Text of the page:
David Ignatius: Death in Benghazi

BY DAVID IGNATIUS Published: November 3, 2012
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11:11: An unarmed military Predator drone arrives over the compound to provide aerial reconnaissance. The drone had been diverted from a mission over Darnah, Libya, about 90 minutes away. But without weapons, it can't help much.

11:15: The CIA team puts the State Department group into a vehicle and sends them to the agency base; at 11:30, the CIA officers depart under fire and reach the annex six minutes later.

11:56: CIA officers at the annex are attacked by a rocket-propelled grenade and small arms. Sporadic attacks continue for about another hour. The attacks stop at 1:01 a.m., and some assume the fight is over.

1:15 a.m.: CIA reinforcements arrive on a 45-minute flight from Tripoli in a plane they've hastily chartered. The Tripoli team includes four GRS security officers, a CIA case officer and two U.S. military personnel who are on loan to the agency. They don't leave Benghazi airport until 4:30. The delay is caused by negotiations with Libyan authorities over permission to leave the airport, obtaining vehicles, and the need to frame a clear mission plan. The first idea is to go to a Benghazi hospital to recover Stevens, who they correctly suspect is already dead. But the hospital is surrounded by the al-Qaida-linked Ansar al-Shariah militia that mounted the consulate attack.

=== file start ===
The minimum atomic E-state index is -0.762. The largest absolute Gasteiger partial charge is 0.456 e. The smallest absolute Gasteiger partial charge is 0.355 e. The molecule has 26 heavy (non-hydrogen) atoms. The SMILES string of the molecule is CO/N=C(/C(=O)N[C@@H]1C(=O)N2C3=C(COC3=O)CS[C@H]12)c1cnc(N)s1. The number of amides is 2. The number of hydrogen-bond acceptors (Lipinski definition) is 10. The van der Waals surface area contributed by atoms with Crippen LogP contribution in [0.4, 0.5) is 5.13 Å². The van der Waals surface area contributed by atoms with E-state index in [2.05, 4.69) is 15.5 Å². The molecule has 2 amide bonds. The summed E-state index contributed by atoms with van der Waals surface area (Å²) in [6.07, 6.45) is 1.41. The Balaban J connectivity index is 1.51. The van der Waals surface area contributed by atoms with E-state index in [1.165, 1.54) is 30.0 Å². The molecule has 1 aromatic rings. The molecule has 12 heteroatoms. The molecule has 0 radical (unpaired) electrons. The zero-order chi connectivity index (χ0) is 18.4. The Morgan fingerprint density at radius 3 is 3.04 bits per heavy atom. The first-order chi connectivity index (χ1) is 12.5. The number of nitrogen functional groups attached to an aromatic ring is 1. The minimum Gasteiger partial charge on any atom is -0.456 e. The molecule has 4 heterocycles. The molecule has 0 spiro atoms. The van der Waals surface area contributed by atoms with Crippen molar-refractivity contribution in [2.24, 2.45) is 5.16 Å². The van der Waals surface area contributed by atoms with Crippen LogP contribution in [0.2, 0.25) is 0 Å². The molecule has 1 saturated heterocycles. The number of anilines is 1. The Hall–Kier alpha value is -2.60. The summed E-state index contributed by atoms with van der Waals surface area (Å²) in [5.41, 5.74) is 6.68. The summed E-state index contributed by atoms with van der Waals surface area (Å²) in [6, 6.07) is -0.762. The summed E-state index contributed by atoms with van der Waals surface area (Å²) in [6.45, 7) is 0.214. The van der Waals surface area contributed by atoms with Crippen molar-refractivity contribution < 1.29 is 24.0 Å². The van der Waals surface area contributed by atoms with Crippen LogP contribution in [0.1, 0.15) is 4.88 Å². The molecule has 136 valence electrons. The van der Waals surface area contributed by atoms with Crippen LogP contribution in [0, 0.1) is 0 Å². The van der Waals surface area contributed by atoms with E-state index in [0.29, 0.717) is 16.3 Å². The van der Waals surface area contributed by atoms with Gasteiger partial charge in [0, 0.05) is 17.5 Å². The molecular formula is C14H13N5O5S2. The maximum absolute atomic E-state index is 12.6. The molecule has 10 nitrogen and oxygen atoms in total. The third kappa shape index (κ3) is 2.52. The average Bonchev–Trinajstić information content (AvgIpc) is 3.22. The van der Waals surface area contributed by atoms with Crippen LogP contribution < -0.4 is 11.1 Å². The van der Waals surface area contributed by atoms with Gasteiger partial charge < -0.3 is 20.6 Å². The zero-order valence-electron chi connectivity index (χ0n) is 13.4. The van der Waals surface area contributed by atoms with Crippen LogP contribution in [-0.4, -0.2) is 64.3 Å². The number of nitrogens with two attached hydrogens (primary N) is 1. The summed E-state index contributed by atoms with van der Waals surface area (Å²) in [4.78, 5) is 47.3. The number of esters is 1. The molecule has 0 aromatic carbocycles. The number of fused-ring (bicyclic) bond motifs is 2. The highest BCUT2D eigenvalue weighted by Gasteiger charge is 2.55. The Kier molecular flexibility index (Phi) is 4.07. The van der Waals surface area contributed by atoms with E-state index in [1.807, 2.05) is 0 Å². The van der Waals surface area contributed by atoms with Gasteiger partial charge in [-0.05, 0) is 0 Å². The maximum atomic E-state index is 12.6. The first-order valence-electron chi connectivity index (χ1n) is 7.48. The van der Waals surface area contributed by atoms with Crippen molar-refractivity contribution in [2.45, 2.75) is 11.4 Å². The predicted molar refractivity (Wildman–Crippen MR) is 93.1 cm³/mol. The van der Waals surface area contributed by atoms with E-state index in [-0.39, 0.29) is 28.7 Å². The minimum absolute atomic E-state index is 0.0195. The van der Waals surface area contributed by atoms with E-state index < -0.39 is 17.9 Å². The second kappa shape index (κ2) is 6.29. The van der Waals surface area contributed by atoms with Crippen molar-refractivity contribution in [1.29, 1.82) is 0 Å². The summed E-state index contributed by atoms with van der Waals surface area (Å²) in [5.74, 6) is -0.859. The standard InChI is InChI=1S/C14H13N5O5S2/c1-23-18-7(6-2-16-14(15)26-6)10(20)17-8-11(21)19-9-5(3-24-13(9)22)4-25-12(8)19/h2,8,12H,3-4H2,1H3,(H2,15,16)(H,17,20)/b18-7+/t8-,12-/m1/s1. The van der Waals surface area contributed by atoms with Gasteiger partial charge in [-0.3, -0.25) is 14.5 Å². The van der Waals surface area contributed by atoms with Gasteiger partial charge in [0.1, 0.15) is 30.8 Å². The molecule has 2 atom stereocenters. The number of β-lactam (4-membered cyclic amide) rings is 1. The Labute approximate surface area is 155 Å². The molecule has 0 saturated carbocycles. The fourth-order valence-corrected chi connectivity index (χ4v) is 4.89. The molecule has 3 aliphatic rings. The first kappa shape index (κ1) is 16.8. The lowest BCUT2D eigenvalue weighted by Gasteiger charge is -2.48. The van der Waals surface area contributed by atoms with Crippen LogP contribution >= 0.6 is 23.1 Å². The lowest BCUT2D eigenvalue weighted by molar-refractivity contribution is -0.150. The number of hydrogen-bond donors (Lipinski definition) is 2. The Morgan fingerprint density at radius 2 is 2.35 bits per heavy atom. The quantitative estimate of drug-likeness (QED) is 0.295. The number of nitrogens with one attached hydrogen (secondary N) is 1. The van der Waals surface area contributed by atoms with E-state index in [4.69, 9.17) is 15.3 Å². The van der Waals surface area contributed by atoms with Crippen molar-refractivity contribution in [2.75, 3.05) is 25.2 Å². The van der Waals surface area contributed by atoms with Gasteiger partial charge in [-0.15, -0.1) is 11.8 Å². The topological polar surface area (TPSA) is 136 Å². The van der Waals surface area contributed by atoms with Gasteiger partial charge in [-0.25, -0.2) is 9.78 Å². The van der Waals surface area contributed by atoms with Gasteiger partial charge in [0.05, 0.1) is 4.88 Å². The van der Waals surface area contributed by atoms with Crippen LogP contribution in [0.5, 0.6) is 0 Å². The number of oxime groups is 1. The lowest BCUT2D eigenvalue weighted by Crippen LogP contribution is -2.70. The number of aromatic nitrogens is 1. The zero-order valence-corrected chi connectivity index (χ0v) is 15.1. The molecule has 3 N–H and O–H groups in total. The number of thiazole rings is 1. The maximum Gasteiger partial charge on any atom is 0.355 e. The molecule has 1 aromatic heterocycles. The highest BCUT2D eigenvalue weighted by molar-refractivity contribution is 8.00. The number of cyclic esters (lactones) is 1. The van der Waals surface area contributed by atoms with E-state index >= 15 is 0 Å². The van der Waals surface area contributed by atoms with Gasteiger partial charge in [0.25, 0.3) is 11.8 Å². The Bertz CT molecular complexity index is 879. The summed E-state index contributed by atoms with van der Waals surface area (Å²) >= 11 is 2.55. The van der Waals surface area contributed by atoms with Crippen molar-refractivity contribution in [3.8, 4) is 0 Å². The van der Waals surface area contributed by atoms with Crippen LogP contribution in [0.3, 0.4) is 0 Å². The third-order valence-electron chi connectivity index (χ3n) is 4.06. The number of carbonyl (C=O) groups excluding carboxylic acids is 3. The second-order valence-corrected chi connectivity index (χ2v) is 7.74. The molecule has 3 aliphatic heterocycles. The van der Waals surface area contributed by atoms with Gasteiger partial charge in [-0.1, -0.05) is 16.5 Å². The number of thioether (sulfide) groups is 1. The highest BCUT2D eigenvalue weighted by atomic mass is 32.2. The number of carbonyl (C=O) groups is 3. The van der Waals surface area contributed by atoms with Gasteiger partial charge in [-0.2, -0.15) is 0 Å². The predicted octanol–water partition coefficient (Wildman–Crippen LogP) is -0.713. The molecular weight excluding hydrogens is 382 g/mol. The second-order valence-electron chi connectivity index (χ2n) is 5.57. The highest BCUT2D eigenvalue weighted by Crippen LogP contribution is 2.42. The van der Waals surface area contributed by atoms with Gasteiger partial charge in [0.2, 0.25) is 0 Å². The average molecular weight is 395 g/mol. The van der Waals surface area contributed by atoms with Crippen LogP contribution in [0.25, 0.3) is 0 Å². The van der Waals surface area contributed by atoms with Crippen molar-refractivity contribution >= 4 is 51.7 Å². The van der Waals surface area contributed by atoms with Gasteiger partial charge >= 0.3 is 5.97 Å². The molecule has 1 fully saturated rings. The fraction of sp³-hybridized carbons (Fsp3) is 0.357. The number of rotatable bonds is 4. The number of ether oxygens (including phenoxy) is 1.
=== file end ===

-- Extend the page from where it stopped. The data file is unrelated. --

5:04: The team from Tripoli arrives at the CIA base. Glen Doherty, one of the GRS men from Tripoli, goes to the roof and joins Woods in firing positions.

5:15: A new Libyan assault begins, this time with mortars. Two rounds miss and the next three hit the roof. The rooftop defenders never “laser the mortars,” as has been reported. They don't know they're in place until the indirect fire begins, nor are they observed by the drone overhead. The defenders have focused their laser sites earlier on several Libyan attackers, as warnings not to fire. At 5:26 the attack is over. Woods and Doherty are dead and two others are wounded.

6:00: Libyan forces from the military intelligence service finally arrive, now with 50 vehicles. They escort the Americans to the airport. A first group of 18, including two wounded, depart at 7 a.m. A second group of 12, plus the four dead, leave at 10 for Tripoli and then the long flight back to America.

WASHINGTON POST WRITERS GROUP